This morning that meant sleeping in.
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Saturday, August 16, 2008

Cleveland Fruit Share Comes to the Rescue

"I prayed for a late frost, but Mother Nature didn't want to hear it."

Susan hated the old pear tree that shaded her deck and driveway ever since the first year she bought the house.

"Who knew those lovely white blossoms would stink like dirty underpants? How many times I would walk onto the deck that first spring and wonder where that nasty, musty, smell was coming from. It's worse than a locker room. More like sitting on a bus next to a sweaty guy who hasn't bathed for a month."

Pointing at the branches straining with the weight of an overly abundant crop, she continued, "Last year I was so lucky, we had that blizzard in April which killed off all the buds, this year the tree has more pears than ever."

The fruit looked larger than usual too, probably because of the perfect intervals of rain North East Ohio gardeners were blessed with this summer. Trouble is, Susan is neither a gardener nor a cook.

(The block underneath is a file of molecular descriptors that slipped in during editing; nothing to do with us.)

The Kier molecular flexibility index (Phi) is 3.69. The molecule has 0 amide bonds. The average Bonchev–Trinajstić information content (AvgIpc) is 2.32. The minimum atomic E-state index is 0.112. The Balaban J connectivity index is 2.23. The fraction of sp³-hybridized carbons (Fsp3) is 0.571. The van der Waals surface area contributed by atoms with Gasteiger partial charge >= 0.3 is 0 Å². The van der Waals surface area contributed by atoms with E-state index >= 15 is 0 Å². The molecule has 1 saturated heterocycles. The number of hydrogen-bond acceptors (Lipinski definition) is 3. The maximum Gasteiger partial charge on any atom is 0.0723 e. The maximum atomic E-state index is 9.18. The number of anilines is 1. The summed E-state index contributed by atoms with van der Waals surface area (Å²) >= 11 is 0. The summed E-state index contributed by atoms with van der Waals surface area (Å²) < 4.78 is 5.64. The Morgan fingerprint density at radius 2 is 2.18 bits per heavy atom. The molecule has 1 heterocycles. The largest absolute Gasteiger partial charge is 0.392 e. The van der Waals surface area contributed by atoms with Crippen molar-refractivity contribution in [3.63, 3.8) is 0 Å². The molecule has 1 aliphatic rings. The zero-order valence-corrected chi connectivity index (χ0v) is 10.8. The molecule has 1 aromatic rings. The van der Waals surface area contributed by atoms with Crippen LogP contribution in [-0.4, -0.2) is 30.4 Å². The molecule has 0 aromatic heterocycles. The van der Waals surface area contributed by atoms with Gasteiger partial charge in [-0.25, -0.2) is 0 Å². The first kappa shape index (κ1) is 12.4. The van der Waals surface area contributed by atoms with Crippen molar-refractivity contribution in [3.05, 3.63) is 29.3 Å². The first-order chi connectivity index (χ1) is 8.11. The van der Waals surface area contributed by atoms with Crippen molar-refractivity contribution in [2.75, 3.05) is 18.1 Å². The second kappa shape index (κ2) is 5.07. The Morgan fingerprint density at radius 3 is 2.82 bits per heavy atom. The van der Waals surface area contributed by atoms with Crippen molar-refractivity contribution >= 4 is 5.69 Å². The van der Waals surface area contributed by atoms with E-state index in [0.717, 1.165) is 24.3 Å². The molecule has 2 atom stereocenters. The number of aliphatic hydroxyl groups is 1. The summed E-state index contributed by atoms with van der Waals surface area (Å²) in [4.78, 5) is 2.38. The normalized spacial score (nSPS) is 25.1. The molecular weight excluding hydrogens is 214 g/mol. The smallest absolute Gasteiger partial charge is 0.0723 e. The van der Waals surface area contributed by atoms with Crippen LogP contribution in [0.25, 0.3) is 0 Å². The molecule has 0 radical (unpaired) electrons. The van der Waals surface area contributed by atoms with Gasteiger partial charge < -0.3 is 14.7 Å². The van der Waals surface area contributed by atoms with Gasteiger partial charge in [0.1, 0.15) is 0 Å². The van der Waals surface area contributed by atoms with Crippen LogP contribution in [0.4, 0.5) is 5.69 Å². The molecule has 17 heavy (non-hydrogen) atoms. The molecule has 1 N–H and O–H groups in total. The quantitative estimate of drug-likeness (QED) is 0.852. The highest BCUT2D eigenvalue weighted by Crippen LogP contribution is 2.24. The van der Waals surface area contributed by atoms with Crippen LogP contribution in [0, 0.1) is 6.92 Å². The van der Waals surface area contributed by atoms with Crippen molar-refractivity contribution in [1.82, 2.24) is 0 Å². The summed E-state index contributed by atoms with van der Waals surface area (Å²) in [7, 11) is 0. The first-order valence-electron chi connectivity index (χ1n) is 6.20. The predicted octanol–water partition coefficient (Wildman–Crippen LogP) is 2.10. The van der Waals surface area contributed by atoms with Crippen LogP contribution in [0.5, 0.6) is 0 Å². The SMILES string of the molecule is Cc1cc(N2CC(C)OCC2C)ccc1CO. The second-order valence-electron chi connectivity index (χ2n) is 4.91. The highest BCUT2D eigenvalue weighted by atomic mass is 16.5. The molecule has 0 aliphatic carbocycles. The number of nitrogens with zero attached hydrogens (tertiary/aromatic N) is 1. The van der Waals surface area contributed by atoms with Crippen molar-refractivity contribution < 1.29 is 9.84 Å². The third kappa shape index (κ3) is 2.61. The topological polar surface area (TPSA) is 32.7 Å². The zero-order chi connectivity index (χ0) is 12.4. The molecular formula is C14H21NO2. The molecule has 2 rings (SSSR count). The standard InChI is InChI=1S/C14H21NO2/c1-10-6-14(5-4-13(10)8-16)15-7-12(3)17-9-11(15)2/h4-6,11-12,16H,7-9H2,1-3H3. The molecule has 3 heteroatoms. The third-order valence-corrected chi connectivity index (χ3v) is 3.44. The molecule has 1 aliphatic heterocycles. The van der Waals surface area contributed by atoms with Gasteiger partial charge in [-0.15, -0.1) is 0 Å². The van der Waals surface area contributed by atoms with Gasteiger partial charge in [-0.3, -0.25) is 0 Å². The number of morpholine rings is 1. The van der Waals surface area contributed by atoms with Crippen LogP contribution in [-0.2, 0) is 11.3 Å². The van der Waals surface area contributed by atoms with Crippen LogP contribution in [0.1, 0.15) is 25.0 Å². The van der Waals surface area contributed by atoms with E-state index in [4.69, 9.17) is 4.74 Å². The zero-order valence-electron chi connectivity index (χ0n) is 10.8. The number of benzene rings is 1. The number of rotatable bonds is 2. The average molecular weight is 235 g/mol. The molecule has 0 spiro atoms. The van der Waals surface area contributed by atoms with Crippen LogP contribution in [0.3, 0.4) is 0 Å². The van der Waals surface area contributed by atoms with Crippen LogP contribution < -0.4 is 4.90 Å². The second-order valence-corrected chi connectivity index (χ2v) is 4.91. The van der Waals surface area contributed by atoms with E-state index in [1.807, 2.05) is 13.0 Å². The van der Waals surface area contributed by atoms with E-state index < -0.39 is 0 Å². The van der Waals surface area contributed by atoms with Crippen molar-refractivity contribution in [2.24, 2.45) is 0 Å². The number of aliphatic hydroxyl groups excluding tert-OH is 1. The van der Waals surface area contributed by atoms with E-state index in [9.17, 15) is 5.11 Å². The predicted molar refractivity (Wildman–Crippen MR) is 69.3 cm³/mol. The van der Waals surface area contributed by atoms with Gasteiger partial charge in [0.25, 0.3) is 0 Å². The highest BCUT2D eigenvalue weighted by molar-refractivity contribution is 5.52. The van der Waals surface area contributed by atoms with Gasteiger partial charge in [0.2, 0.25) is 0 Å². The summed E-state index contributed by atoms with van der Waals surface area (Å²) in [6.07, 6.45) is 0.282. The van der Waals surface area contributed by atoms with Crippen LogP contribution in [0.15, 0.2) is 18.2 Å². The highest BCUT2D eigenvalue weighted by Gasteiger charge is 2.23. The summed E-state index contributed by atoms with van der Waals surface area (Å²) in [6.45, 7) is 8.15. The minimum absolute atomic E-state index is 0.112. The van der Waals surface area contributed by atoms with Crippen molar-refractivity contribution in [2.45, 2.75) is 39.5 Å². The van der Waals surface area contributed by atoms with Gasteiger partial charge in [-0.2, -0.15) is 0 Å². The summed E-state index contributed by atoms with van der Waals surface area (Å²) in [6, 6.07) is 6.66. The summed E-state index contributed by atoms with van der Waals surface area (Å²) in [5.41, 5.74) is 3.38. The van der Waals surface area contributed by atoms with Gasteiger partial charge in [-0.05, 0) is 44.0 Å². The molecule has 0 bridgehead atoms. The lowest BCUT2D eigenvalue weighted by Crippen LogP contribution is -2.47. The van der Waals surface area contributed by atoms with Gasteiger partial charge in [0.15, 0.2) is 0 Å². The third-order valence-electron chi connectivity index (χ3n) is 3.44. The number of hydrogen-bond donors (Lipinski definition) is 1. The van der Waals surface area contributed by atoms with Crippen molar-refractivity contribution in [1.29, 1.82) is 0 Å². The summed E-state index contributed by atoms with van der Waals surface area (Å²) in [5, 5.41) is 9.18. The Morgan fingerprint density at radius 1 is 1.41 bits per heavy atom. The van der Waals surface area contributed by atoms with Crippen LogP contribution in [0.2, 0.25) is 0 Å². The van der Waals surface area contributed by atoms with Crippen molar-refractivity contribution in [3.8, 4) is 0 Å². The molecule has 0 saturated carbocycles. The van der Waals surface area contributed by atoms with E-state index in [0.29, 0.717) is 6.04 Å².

"C'mon, now. How many pears can a girl eat in a few weeks?"

Worse by far than the Spring Stank was the Late Summer Litter.

"Every time I walk out to my car I get pears sticking to the bottom of my shoes. The pears drop all over my deck and my driveway. My dogs and the squirrels leave half eaten remnants, and then the yellow jackets show up, buzzing around. This tree is nothing but a nuisance."

Rolling her eyes in frustration she added, "I'm thinking about having it cut down."

"Hey, Sue! I think I may have a solution to your Pear Problem. Check your e-mail" was the message I left on her cell phone.

A discussion on REALNEO about urban gardens and social networks led me to the website of a brand new organization called Cleveland Fruit Share. The group connects the folks who would like to pick fruit with people who have fruit trees that need harvesting. They also keep their eyes open for fruit trees on abandoned or vacant lots and organize groups to make the trip with ladders and baskets. There are no membership fees, the group is made up entirely of volunteers.